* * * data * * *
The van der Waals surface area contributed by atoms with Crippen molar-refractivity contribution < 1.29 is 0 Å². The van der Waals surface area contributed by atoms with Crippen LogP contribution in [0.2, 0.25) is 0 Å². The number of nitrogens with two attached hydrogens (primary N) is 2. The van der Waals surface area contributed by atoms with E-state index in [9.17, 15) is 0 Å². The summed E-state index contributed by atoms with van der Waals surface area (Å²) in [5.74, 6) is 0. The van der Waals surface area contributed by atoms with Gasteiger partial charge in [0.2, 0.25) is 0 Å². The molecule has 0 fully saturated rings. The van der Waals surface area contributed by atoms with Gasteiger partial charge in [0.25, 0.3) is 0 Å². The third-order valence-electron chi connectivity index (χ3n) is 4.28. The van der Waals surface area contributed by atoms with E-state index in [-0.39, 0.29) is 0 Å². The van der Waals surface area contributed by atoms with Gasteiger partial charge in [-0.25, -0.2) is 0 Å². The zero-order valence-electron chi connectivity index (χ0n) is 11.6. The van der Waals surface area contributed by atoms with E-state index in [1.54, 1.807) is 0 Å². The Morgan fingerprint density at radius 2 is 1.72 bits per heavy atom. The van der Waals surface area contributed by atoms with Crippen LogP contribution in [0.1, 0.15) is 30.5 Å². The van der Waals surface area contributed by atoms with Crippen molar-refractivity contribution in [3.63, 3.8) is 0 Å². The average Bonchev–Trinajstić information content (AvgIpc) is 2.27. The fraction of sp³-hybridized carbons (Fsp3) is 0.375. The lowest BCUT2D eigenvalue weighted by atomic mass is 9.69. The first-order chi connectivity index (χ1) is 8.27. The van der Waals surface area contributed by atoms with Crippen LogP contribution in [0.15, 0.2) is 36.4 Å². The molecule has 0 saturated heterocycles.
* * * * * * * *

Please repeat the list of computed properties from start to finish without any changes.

The van der Waals surface area contributed by atoms with Crippen molar-refractivity contribution < 1.29 is 0 Å². The van der Waals surface area contributed by atoms with Crippen LogP contribution in [0.2, 0.25) is 0 Å². The number of nitrogens with two attached hydrogens (primary N) is 2. The van der Waals surface area contributed by atoms with E-state index in [9.17, 15) is 0 Å². The summed E-state index contributed by atoms with van der Waals surface area (Å²) in [5.74, 6) is 0. The van der Waals surface area contributed by atoms with Gasteiger partial charge in [0.2, 0.25) is 0 Å². The molecule has 0 fully saturated rings. The van der Waals surface area contributed by atoms with Gasteiger partial charge in [0.25, 0.3) is 0 Å². The third-order valence-electron chi connectivity index (χ3n) is 4.28. The van der Waals surface area contributed by atoms with E-state index in [-0.39, 0.29) is 0 Å². The van der Waals surface area contributed by atoms with Gasteiger partial charge in [-0.25, -0.2) is 0 Å². The zero-order valence-electron chi connectivity index (χ0n) is 11.6. The van der Waals surface area contributed by atoms with E-state index in [1.54, 1.807) is 0 Å². The Morgan fingerprint density at radius 2 is 1.72 bits per heavy atom. The van der Waals surface area contributed by atoms with Crippen LogP contribution in [0.1, 0.15) is 30.5 Å². The van der Waals surface area contributed by atoms with Crippen molar-refractivity contribution in [3.63, 3.8) is 0 Å². The average Bonchev–Trinajstić information content (AvgIpc) is 2.27. The fraction of sp³-hybridized carbons (Fsp3) is 0.375. The lowest BCUT2D eigenvalue weighted by atomic mass is 9.69. The first-order chi connectivity index (χ1) is 8.27. The van der Waals surface area contributed by atoms with Crippen LogP contribution in [0.15, 0.2) is 36.4 Å². The molecule has 0 saturated heterocycles.